Non-Sequitor @fnietom

…an increase in the demand of gold to keep up with the growth of the aggregate demand will not increase the value of each ounce of gold in the long run, so it does not make it inherently volatile in that scenario.~

The argument here is that an equal demand for bitcoin versus gold will push the market valuation of bitcoin up correspondingly while for gold it will increase the supply in some correspondence.

Ergo the author concludes bitcoin is to be more volatile as the price swing to the upside will be greater.

(One could also argue that the downside would also be greater since gold has non-monetary use cases.)

But if we are allowed to use a mature and deep bitcoin market as a premise we could argue that the (comparable) cost to use bitcoin as a settlement option would create a floor for its market valuation.

Furthermore, the higher its market cap the higher the value of transactions that could be made without worrying about the volatility associated with moving in and out of the system. It is this use case that sets the floor for bitcoin above that of gold in this context as gold is far more costly to transport.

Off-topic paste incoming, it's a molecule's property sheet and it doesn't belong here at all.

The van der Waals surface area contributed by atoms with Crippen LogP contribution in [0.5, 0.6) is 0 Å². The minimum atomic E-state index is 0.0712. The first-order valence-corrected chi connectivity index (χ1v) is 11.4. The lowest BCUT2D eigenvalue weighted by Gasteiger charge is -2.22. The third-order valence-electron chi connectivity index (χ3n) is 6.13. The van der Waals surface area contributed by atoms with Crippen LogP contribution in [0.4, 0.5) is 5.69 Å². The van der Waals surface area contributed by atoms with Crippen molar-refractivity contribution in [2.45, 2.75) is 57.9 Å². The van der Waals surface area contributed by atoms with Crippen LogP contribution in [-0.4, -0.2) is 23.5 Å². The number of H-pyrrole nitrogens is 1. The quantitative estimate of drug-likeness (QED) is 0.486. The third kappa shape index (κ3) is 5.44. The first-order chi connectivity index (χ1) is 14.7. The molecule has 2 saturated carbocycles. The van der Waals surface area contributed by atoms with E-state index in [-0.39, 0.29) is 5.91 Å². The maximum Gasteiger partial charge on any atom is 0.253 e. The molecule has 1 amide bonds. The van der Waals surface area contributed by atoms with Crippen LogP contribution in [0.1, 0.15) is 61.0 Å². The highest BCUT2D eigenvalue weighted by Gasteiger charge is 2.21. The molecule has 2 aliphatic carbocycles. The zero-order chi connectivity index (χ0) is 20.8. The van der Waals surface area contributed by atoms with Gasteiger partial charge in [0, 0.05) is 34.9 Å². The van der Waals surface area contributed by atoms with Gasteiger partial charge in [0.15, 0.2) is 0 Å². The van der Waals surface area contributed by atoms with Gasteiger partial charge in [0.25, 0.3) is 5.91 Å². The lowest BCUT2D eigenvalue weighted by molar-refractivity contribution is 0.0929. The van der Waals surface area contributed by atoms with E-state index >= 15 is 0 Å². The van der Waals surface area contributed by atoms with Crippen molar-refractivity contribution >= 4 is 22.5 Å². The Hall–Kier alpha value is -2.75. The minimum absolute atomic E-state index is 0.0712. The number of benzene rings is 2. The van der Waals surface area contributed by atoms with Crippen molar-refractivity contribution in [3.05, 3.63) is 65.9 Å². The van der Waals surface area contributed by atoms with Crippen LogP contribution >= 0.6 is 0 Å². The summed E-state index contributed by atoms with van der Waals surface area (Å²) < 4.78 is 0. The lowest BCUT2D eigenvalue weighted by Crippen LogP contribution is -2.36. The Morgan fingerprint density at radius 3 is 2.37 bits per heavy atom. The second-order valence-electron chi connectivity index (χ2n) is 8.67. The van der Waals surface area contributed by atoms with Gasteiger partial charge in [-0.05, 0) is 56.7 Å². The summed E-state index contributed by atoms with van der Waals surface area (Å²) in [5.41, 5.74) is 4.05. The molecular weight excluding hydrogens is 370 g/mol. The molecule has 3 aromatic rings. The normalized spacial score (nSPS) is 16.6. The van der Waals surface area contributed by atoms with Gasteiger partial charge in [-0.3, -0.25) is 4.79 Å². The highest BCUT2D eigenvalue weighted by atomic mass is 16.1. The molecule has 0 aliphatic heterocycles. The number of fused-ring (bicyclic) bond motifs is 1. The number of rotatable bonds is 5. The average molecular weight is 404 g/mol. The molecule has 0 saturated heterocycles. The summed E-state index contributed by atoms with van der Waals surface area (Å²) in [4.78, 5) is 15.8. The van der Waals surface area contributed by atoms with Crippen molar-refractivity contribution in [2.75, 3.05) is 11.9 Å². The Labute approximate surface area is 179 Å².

If we are allowed to imagine types of transactions that bitcoin could replace as a cheaper alternative then it can be argued that bitcoin should have less volatility than gold, since increases in gold’s demand adds units to the total supply of it.

If bitcoin is to be used for transacting by the highest value transactions in the global economy, why should we expect major market crashes for it?

Then speculators are justified as they help push the market cap into a sphere which benefits those that would use it for a cheaper alternative to high value transactions.




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